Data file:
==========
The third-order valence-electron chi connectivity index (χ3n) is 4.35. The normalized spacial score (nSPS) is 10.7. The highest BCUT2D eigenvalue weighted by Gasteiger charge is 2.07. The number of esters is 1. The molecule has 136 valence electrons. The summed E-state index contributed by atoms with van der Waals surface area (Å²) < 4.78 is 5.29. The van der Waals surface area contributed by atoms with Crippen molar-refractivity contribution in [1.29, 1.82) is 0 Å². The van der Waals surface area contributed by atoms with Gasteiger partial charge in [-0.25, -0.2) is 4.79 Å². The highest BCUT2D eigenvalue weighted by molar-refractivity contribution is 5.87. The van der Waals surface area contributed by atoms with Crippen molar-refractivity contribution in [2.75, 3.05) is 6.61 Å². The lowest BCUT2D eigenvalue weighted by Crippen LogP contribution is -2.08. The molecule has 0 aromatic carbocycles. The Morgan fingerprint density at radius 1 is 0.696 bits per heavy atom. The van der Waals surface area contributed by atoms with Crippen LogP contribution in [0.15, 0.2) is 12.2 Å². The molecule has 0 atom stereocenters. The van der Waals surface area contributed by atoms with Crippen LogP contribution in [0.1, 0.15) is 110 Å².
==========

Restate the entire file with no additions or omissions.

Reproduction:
The third-order valence-electron chi connectivity index (χ3n) is 4.35. The normalized spacial score (nSPS) is 10.7. The highest BCUT2D eigenvalue weighted by Gasteiger charge is 2.07. The number of esters is 1. The molecule has 136 valence electrons. The summed E-state index contributed by atoms with van der Waals surface area (Å²) < 4.78 is 5.29. The van der Waals surface area contributed by atoms with Crippen molar-refractivity contribution in [1.29, 1.82) is 0 Å². The van der Waals surface area contributed by atoms with Gasteiger partial charge in [-0.25, -0.2) is 4.79 Å². The highest BCUT2D eigenvalue weighted by molar-refractivity contribution is 5.87. The van der Waals surface area contributed by atoms with Crippen molar-refractivity contribution in [2.75, 3.05) is 6.61 Å². The lowest BCUT2D eigenvalue weighted by Crippen LogP contribution is -2.08. The molecule has 0 aromatic carbocycles. The Morgan fingerprint density at radius 1 is 0.696 bits per heavy atom. The van der Waals surface area contributed by atoms with Crippen LogP contribution in [0.15, 0.2) is 12.2 Å². The molecule has 0 atom stereocenters. The van der Waals surface area contributed by atoms with Crippen LogP contribution in [0.1, 0.15) is 110 Å².